The steady progress in photonic components in terms of cost-to-performance ratio, maturity and robustness opens new avenues for the commercial deployment of photonic sensor systems in a wide range of industrial applications. Advanced sensing can be used to optimize complex processes and thereby enable significant savings in energy consumption. Three cases of robust photonic instrumentation for process optimization and quality control in manufacturing industries are presented: improved metal recycling with laser-induced breakdown spectroscopy, quality control in precision machining by white-light interferometry with optical fiber probes embedded in machining tools, and process optimization in steel foundries by stand-off temperature measurements in blast furnaces with optical fiber lances and spectral analysis techniques. Each of these methods utilizes a low-cost spectrometer, and requires dedicated calibration and signal processing methods to guarantee robust operation in industrial environments with varying conditions. Experimental results are presented, including on-line steel alloy analysis with correct classification rates in excess of 95%, distance measurements with axial resolution of +/- 2nm over a 75μm range, and continuous temperature monitoring of molten steel in oxygen blast furnaces with temperature measurement accuracy better than 1%.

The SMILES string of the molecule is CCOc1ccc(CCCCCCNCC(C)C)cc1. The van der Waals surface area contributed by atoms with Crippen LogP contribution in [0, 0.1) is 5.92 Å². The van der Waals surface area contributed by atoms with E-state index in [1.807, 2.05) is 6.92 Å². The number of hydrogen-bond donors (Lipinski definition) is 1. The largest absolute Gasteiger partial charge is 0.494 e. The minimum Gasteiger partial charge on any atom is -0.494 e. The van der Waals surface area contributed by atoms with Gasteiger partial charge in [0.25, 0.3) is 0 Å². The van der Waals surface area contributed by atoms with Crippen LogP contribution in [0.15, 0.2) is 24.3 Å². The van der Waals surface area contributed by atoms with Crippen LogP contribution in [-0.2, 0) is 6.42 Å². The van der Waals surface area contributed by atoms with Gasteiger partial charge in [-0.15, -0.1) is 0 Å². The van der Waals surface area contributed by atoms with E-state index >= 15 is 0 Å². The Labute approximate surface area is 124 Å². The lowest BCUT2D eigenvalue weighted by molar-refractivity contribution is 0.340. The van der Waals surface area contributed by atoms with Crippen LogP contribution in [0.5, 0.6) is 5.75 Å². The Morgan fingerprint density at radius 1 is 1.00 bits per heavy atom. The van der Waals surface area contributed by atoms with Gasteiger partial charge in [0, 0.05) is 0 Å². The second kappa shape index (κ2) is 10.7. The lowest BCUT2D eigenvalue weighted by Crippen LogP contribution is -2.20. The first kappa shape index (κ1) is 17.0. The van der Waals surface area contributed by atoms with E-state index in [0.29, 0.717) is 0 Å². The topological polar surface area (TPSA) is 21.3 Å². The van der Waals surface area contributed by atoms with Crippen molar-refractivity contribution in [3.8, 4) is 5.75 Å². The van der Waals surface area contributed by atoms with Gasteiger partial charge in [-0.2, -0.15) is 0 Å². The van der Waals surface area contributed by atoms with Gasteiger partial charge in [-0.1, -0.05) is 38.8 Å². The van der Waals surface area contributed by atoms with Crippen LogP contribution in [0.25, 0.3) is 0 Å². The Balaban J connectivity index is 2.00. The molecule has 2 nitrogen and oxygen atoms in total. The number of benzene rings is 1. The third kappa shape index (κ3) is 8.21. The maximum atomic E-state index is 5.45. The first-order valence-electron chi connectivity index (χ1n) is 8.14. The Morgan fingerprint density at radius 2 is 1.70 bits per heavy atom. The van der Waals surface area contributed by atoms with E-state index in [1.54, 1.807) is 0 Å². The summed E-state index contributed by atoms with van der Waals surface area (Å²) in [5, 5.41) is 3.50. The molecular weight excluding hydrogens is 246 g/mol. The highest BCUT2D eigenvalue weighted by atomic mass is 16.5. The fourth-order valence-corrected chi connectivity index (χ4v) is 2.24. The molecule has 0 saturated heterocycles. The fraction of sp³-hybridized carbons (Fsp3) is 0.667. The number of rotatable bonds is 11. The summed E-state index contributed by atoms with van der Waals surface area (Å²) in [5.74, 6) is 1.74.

A two core Gemini fiber structure is described with easily accessible cores and suitable for sensing applications. The
cross-section of the fiber consists of independent circular cross-sectioned fibers, connected to each other by a narrow
glass bridge. The Gemini fiber is mechanically rigid and thermally stable making it suitable for sensing applications
with the advantage of allowing for easier coupling at the input and output extremes. A temperature independent bend
sensor based on Bragg gratings in the Gemini fiber is demonstrated.